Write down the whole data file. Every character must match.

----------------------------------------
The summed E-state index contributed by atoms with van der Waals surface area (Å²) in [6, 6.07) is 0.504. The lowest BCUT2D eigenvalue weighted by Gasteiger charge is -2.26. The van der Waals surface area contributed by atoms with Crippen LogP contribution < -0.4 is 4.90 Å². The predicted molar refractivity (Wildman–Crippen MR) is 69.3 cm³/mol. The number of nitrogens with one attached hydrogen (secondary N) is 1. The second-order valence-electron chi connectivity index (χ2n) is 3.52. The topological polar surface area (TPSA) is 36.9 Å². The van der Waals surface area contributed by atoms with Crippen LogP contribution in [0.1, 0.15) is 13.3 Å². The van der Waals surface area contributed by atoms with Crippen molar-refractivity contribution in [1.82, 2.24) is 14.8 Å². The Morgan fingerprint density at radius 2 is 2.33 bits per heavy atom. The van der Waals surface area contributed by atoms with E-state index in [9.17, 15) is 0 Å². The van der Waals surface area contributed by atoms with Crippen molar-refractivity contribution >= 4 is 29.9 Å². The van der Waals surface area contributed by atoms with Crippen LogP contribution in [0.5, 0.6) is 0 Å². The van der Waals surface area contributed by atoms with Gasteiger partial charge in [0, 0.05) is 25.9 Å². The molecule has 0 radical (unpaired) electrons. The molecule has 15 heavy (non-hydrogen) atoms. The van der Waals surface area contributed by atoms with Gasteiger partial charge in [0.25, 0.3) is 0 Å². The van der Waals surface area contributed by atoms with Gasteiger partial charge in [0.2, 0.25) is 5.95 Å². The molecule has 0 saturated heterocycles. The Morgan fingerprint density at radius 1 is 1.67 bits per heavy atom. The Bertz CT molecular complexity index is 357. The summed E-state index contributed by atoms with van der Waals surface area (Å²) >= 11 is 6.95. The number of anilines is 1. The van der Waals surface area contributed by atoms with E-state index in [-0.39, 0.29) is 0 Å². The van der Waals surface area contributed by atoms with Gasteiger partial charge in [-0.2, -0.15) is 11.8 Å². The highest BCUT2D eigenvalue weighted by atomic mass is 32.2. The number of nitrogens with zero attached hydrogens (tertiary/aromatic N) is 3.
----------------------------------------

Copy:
The summed E-state index contributed by atoms with van der Waals surface area (Å²) in [6, 6.07) is 0.504. The lowest BCUT2D eigenvalue weighted by Gasteiger charge is -2.26. The van der Waals surface area contributed by atoms with Crippen LogP contribution < -0.4 is 4.90 Å². The predicted molar refractivity (Wildman–Crippen MR) is 69.3 cm³/mol. The number of nitrogens with one attached hydrogen (secondary N) is 1. The second-order valence-electron chi connectivity index (χ2n) is 3.52. The topological polar surface area (TPSA) is 36.9 Å². The van der Waals surface area contributed by atoms with Crippen LogP contribution in [0.1, 0.15) is 13.3 Å². The van der Waals surface area contributed by atoms with Crippen molar-refractivity contribution in [1.82, 2.24) is 14.8 Å². The Morgan fingerprint density at radius 2 is 2.33 bits per heavy atom. The van der Waals surface area contributed by atoms with E-state index in [9.17, 15) is 0 Å². The van der Waals surface area contributed by atoms with Crippen molar-refractivity contribution >= 4 is 29.9 Å². The van der Waals surface area contributed by atoms with Crippen LogP contribution in [0.5, 0.6) is 0 Å². The van der Waals surface area contributed by atoms with Gasteiger partial charge in [0, 0.05) is 25.9 Å². The molecule has 0 radical (unpaired) electrons. The molecule has 15 heavy (non-hydrogen) atoms. The van der Waals surface area contributed by atoms with Gasteiger partial charge in [0.25, 0.3) is 0 Å². The van der Waals surface area contributed by atoms with Gasteiger partial charge in [0.2, 0.25) is 5.95 Å². The molecule has 0 saturated heterocycles. The Morgan fingerprint density at radius 1 is 1.67 bits per heavy atom. The Bertz CT molecular complexity index is 357. The summed E-state index contributed by atoms with van der Waals surface area (Å²) >= 11 is 6.95. The number of anilines is 1. The van der Waals surface area contributed by atoms with E-state index in [-0.39, 0.29) is 0 Å². The van der Waals surface area contributed by atoms with Gasteiger partial charge in [-0.2, -0.15) is 11.8 Å². The highest BCUT2D eigenvalue weighted by atomic mass is 32.2. The number of nitrogens with zero attached hydrogens (tertiary/aromatic N) is 3.